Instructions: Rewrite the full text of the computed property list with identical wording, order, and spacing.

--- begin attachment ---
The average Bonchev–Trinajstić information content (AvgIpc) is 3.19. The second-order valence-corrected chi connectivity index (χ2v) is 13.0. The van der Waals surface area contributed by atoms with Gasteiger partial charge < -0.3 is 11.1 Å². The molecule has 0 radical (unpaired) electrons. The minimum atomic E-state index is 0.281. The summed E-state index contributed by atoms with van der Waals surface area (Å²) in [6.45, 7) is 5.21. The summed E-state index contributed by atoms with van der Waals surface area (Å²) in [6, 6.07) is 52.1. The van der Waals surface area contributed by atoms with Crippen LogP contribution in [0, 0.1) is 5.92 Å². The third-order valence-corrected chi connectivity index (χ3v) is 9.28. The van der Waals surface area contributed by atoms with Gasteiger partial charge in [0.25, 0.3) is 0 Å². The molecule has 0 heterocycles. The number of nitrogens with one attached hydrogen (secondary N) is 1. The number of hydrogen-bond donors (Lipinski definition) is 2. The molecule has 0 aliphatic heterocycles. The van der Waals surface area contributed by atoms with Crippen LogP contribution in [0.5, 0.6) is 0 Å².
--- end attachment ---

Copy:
The average Bonchev–Trinajstić information content (AvgIpc) is 3.19. The second-order valence-corrected chi connectivity index (χ2v) is 13.0. The van der Waals surface area contributed by atoms with Gasteiger partial charge < -0.3 is 11.1 Å². The molecule has 0 radical (unpaired) electrons. The minimum atomic E-state index is 0.281. The summed E-state index contributed by atoms with van der Waals surface area (Å²) in [6.45, 7) is 5.21. The summed E-state index contributed by atoms with van der Waals surface area (Å²) in [6, 6.07) is 52.1. The van der Waals surface area contributed by atoms with Crippen LogP contribution in [0, 0.1) is 5.92 Å². The third-order valence-corrected chi connectivity index (χ3v) is 9.28. The van der Waals surface area contributed by atoms with Gasteiger partial charge in [0.25, 0.3) is 0 Å². The molecule has 0 heterocycles. The number of nitrogens with one attached hydrogen (secondary N) is 1. The number of hydrogen-bond donors (Lipinski definition) is 2. The molecule has 0 aliphatic heterocycles. The van der Waals surface area contributed by atoms with Crippen LogP contribution in [0.5, 0.6) is 0 Å².